‘Self-destructing’ bacterium engineered to release drugs at tumour sites

pharmafield logo - pharma news

Researchers have developed a clinically relevant bacterium which produces cancer drugs then self-destructs, releasing the drugs at the site of tumours.

The approach, developed by researchers at the University of California (UC) San Diego and the Massachusetts Institute of Technology (MIT), enables continual production and release of drugs at disease sites in mice while simultaneously limiting the size, over time, of the populations of bacteria engineered to produce the drugs. 

The team of researchers, led by Jeff Hasty, a professor of bioengineering and biology, then transferred the bacterial therapy to their MIT collaborators for testing in an animal model of colorectal metastasis. The design of the therapy represents a culmination of four previous Nature papers from the UC San Diego group that describe the systematic development of engineered genetic clocks and synchronisation.

Prof Hasty said: “In synthetic biology, one goal of therapeutics is to target disease sites and minimise damage. We also wanted to deliver a significant therapeutic payload to the disease site.”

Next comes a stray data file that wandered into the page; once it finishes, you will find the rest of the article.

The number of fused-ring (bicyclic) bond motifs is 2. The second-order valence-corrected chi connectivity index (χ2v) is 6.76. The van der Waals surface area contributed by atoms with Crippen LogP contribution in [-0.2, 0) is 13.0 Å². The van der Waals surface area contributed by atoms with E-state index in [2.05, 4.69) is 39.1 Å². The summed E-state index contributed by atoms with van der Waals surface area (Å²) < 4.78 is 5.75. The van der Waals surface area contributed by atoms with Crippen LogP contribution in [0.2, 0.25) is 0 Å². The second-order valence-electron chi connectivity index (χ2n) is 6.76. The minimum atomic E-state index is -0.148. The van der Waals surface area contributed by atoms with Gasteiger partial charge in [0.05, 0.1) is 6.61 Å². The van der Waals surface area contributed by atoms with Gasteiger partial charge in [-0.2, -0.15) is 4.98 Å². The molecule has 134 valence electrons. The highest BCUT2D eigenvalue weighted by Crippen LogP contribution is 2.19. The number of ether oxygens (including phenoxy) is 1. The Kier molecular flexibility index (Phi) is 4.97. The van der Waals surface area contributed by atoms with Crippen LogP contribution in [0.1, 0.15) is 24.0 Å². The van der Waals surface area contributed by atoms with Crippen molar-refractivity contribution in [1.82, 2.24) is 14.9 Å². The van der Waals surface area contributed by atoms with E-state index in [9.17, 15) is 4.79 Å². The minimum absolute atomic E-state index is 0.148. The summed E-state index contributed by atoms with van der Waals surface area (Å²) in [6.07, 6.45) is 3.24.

To achieve this, he and his team synchronised the bacteria to release bursts of known cancer drugs when a bacterial colony self-destructs within the tumour environment. Conventional chemotherapy cannot always reach a tumour’s inner regions, but bacteria can colonise there. Importantly, the researchers observed that the combination of chemotherapy and the gene products produced by the bacterial circuit consistently reduced tumour size.

The new study offers a therapeutic approach that minimises damage to surrounding cells.

The findings are published in the July 20 online issue of Nature.

“The new work by Jeff Hasty and team is a brilliant demonstration of how theory in synthetic biology can lead to clinically meaningful advances,” said Jim Collins, a professor at MIT.  

Next possible steps include investigating the natural presence of bacteria in tumours and then engineering these bacteria for use in vivo and using multiple strains of bacteria to form a therapeutic community.